There are probably a few reasons you love freelancing – whether it’s being your own boss, bringing in extra income, or simply pursuing a passion. It is however important to keep in mind that freelancing doesn’t rid you of risks in the work you do. The possibility of certain things going wrong while providing services is always there, regardless of if you do this as a business owner, or freelancer. This is why insurance is worth considering if you’re currently freelancing, or thinking of starting a side hustle.
What is a freelancer?
You are considered a freelancer if you offer your services for a fee with no expectation of permanent employment, and receive your income based on the jobs you do, rather than working under an employer. In most cases, freelancers work on their own, but may also engage contractors as their client base grows.
Why might freelancers need insurance?
Whether you freelance as a side hustle, or it is a full time source of income for you, it’s unlikely the work you do does not carry some form of risk. Even if you just have one client, this brings with it an exposure of this client being unhappy with your service, or alleging negligence. If such events do occur, legal fees to defend yourself and compensation if required to be paid can get out of hand very quickly. Freelancers should therefore consider taking out appropriate insurance for their activities to ensure that if they do suffer an unfortunate event, they don’t find themselves overwhelmed with the financial impacts. What Insurances should freelancers consider? There are several types of insurance available to you as a freelancer – you might need multiple, or just one depending on the nature of your work. Let’s look at the main types of insurance you may want to consider…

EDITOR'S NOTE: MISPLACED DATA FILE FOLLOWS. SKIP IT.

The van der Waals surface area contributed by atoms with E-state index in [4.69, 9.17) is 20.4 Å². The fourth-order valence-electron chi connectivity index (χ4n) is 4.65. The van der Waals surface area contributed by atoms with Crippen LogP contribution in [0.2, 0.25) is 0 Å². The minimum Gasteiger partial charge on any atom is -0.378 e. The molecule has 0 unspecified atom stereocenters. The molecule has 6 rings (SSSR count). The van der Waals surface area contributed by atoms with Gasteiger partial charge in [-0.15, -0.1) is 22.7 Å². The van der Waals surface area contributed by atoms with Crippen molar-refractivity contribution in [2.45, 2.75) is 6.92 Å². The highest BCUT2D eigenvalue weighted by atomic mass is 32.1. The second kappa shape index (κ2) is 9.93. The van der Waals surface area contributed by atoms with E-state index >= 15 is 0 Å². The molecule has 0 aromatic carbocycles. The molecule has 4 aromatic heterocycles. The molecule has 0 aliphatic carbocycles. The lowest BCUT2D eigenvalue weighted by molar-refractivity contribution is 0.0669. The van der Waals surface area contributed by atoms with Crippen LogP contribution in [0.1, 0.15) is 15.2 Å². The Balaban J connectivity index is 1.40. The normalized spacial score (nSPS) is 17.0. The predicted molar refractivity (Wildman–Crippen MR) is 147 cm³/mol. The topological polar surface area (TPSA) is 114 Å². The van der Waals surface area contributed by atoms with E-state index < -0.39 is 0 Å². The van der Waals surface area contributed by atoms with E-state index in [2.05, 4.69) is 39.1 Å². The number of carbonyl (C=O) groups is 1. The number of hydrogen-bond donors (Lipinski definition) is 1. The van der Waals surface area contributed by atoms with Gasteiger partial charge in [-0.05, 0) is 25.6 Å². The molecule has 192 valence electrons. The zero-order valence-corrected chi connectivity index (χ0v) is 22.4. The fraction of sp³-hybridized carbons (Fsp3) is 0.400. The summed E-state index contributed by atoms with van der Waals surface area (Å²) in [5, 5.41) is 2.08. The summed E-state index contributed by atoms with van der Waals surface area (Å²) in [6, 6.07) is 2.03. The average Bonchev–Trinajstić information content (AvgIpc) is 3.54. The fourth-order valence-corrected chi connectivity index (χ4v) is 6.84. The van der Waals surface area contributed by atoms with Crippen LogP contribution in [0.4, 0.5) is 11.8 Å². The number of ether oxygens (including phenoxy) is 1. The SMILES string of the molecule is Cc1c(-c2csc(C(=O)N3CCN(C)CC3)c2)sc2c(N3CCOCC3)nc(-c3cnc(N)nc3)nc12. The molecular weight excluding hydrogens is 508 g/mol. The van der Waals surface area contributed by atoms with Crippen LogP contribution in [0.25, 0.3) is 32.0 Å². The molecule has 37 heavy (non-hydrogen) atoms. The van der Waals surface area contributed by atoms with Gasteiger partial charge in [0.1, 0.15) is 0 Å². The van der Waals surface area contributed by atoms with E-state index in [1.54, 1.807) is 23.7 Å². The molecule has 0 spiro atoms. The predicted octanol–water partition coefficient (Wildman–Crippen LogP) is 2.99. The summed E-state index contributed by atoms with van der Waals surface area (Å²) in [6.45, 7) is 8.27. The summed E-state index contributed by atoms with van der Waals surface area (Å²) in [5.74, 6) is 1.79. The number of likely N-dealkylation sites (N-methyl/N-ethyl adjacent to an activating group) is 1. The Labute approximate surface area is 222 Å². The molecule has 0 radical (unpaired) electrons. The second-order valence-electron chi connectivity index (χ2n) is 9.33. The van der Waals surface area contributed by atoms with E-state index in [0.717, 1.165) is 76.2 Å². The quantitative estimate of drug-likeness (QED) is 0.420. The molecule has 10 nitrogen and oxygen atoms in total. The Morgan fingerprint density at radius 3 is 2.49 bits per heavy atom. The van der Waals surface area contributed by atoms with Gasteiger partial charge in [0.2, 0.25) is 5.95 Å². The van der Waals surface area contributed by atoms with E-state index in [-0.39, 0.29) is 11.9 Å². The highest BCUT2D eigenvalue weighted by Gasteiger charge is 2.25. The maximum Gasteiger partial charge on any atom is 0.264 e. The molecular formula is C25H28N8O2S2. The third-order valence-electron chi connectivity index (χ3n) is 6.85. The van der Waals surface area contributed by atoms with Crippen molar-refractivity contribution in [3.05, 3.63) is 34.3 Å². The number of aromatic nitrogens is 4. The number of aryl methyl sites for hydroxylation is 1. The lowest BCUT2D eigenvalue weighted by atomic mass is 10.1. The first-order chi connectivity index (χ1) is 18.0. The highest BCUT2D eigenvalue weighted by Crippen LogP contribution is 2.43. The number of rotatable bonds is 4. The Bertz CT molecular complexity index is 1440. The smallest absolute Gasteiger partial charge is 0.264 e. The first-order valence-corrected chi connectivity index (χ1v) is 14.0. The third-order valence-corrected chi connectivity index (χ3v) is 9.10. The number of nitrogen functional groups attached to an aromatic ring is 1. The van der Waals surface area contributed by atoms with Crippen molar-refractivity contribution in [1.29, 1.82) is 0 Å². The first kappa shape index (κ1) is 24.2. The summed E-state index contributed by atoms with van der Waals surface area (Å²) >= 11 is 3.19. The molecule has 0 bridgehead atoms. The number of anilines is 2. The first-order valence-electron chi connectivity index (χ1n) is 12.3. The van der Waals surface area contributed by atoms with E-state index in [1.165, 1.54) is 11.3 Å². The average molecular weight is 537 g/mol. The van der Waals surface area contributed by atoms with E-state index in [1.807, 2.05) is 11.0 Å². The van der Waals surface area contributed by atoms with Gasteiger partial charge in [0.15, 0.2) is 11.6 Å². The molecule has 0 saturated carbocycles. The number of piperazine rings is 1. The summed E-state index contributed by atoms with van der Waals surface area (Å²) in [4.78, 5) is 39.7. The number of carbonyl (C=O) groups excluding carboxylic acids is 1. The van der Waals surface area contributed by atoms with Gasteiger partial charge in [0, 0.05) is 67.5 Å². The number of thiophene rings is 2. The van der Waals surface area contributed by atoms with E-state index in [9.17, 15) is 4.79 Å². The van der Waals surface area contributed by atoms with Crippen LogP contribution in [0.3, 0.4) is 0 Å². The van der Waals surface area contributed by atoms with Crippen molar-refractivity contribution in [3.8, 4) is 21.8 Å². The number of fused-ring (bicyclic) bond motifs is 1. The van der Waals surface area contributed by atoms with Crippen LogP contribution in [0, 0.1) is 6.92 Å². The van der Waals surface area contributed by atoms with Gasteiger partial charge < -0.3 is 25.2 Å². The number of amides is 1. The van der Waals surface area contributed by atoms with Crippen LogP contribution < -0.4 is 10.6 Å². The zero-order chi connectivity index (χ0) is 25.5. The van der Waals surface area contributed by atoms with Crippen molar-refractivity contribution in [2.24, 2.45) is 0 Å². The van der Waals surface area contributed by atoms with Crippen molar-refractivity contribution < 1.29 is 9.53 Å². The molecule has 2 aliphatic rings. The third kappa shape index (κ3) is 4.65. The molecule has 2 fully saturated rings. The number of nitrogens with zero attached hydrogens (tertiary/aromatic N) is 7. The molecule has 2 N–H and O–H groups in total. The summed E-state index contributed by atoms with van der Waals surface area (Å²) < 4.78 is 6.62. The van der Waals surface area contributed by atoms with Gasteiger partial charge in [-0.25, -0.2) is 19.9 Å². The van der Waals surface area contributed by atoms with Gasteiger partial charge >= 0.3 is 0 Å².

Professional Liability Insurance
Also known as Professional Indemnity Insurance, or PI, this applies to you if you’re involved in providing advice or a service in your freelancing. For example, if you’re a designer; writer; marketing consultant or IT developer, you may want to consider this.
PI is designed to provide cover if a client alleges that your service or advice caused them a financial loss. For example, say you build a website for a client, and they allege the way the website was structured was not best practice, and led to the client incurring further cost to have the website redesigned. In this instance, if the client took legal action against you, you’d potentially be faced with substantial legal bills, as well as compensation to pay. Coming up with that kind of money isn’t easy, so PI can help to ensure you’re not forced out of business, or have to go into debt to pay for these costs.
General Liability Insurance
This is applicable if you meet with clients (or any other members of the public) in person in the course of your work, whether that’s at their office, or out in public. Meeting and interacting with anyone face-to-face as part of your service, whether they’re your client or not, carries with it a risk of being held liable for personal injury or property damage.
Even a small mistake like spilling coffee on someone’s laptop can lead to you being held liable for the damage. If your service involves meeting people in public, then Public Liability Insurance would be wise for you to consider. It is designed to protect you if a third party alleges your negligence, or activities caused them to suffer an injury, or have their property damaged. If you work for clients where you are required to attend their premises, or work from their office, then it’s also possible your clients will require that you hold your own Public Liability insurance before you’re allowed to commence work for them.